Managing Materials

Managing Materials
A medium size fleet of 500 vehicles with its own garage may consume $1-million per year in parts and automotive materials.

Does your fleet team have the know-how to manage all the supplies and parts needed to run your department smoothly?

What is the process that we call “fleet management”? Essentially, four inputs are required: labour, material, contracted services and overhead. The expected product is a trip. If the fleet includes equipment, another product is a job.

Based on my own industry observations, material is one of the inputs that gets less attention than it deserves. Getting materials for a fleet—beginning with the fundamental step of acquiring a vehicle— involves a vast commercial system with hundreds of thousands (if not millions) of choices. Many fleets have stock rooms with thousands of parts that need special skills and training to make them efficient. How confident is the fleet manager that the required competencies are in place?

This year marks the 100th anniversary of the Supply Chain Management Association, which was created by the merger of the Purchasing Managers Association of Canada (PMAC) and the Supply Chain and Logistics Association. Their annual conference was held this past May in Montreal and brought together members from all 10 of its provincial associations. The SCMA website says that there are more than 7,000 members.

Professional development

SCMA offers a number of study options to educate and develop skills at all levels in the supply chain. There is on-site training offered in some areas. This creates an opportunity for fleet stock keepers in the same way that NAFA Fleet Management Association and other fleet-focused membership groups offer to fleet managers. A professional certificate can be earned— the Certified Supply Chain Management Professional. Just as a fleet general manager can become a Certified Automotive Fleet Manager through NAFA, employees in the stock room can also stand out.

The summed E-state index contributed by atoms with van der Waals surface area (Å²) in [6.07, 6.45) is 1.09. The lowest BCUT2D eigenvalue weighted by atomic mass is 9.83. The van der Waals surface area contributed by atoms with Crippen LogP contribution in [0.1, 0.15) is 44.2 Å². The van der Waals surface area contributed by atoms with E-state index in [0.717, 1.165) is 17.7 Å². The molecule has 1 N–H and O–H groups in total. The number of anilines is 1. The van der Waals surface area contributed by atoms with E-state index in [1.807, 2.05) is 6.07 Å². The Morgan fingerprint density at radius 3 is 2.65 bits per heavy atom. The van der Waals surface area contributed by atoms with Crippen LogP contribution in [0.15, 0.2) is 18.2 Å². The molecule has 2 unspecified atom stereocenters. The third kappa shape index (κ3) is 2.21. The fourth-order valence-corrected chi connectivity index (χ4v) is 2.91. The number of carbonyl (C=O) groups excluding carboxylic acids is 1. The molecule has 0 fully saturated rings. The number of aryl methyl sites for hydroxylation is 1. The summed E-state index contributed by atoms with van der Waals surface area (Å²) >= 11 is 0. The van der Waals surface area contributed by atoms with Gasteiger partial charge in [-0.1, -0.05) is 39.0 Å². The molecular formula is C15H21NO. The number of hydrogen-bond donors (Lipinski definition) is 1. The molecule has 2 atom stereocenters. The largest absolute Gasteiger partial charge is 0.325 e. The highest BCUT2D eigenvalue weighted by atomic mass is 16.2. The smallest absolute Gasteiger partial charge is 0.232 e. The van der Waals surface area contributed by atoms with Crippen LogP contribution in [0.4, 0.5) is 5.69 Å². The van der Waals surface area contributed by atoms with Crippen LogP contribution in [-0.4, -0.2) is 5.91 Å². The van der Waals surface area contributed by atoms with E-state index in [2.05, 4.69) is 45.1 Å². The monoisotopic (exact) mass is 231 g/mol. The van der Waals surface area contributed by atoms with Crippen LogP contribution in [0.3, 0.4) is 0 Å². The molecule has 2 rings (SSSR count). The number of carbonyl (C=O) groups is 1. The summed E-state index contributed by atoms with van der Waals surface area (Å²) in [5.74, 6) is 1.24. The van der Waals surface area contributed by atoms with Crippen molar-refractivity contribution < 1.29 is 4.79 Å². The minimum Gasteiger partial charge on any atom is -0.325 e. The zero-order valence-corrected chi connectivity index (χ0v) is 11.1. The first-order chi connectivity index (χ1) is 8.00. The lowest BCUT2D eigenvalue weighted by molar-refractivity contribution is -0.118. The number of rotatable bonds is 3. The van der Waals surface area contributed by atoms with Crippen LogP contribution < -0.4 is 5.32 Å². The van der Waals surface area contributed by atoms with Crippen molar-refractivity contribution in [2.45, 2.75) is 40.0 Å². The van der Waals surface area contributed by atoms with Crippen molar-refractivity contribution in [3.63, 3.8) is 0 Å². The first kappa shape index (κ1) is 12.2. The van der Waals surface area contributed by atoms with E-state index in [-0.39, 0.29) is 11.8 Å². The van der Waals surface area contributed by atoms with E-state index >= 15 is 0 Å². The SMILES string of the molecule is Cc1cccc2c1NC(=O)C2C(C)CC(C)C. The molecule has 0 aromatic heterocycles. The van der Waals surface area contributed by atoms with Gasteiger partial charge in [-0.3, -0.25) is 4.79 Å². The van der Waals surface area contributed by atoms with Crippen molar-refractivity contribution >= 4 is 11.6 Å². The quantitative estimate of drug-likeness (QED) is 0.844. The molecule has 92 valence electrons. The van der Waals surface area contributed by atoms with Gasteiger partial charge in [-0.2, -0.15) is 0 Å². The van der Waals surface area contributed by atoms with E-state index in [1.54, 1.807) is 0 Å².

Fleet stock keepers often come into the job with the same level of experience as fleet managers do, which is effectively negligible. I wrote recently in this space of my entry into fleet management that had I not become a member of a fleet association early in my career, I doubt I would have made any progress. It is logical to consider professional affiliations for stock keepers in the same way.

Trios College is an academic institution that offers a diploma in supply chain and logistics, which is another way to educate stock keepers and hold their interest in their jobs. It is focused more on freight than on fleet management but the fundamentals support both lines of business.

Lack of on-the-job training

Involving fleet stock keepers in a higher level of professional development is a good investment. A medium size fleet of 500 vehicles with its own garage may consume $1-million per year in parts and automotive materials, and the same amount again in fuel. On-the-job training used to be the only way that stock keepers learned the ropes. But with so many seasoned stock keepers now retired, the ability of most organizations to provide much help has eroded.

The news is full of discussion about NAFTA, CETA, TPP and Brexit. Even if you know what all of these things are, understanding what they mean for your materials input is not easy. We need to use resources like these to keep up.

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